NGC 1300 is a barred spiral galaxy about 61 million light-years away in the constellation Eridanus. The galaxy is about 110,000 light-years across; just slightly larger than our own galaxy, the Milky Way. It may be part of the Eridanus Cluster. It was discovered by John Frederick William Herschel in 1835.[
The image was taken with Hubble Space Telescope during September 2004. It is a composite using four filters: Blue (with a center wavelength of 435 nm), Visual (555 nm), Infrared (814 nm) and Hydrogen-alpha (658 nm). The image's resolution, a myriad of fine details, some of which have never before been seen, is seen throughout the galaxy's arms, disk, bulge, and nucleus. Blue and red supergiant stars, star clusters, and star-forming regions are well resolved across the spiral arms, and dust lanes trace out fine structures in the disk and bar. Numerous more distant galaxies are visible in the background, and are seen even through the densest regions of NGC 1300.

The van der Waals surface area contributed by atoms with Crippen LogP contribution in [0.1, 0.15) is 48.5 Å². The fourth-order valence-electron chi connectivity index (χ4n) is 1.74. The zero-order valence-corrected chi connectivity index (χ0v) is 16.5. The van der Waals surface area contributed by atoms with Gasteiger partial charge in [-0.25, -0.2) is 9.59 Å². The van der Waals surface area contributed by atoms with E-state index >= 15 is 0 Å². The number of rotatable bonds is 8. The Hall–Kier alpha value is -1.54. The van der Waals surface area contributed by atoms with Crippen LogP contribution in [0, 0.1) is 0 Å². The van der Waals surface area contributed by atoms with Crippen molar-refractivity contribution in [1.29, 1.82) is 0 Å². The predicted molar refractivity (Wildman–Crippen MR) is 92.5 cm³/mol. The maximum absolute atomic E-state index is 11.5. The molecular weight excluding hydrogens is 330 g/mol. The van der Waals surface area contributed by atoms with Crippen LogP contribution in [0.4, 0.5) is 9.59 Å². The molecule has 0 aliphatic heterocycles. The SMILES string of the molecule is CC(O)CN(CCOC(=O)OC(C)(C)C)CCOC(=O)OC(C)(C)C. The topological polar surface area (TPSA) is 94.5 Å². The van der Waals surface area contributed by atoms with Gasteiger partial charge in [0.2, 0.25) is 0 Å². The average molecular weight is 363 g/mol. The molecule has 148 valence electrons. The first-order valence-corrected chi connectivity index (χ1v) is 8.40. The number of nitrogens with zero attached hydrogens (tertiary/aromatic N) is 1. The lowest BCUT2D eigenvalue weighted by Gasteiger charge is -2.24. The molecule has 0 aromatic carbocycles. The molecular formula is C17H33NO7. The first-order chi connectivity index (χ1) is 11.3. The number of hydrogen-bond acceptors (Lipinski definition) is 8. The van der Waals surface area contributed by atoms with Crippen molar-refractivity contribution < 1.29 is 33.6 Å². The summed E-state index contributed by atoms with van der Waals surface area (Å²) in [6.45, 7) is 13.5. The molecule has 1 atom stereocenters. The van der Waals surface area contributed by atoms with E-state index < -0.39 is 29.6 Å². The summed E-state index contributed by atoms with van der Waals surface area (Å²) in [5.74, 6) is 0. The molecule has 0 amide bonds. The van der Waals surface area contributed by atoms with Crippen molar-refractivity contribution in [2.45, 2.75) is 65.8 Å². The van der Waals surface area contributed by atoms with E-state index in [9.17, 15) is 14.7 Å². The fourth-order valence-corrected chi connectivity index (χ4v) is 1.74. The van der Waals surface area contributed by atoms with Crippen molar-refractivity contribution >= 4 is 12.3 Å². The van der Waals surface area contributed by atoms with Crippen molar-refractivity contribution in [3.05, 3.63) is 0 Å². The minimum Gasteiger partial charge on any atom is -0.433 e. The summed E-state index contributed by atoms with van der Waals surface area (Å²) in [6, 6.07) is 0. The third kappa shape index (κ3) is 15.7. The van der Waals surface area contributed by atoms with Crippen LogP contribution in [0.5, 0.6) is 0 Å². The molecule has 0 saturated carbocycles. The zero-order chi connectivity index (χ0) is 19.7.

In the core of the larger spiral structure of NGC 1300, the nucleus shows its own extraordinary and distinct "grand-design" spiral structure that is about 3,300 light-years long. Only galaxies with large-scale bars appear to have these grand-design inner disks — a spiral within a spiral. Models suggest that the gas in a bar can be funneled inwards, and then spiral into the center through the grand-design disk, where it can potentially fuel a central black hole. NGC 1300 is not known to have an active nucleus, however, indicating either that there is no black hole, or that it is not accreting matter.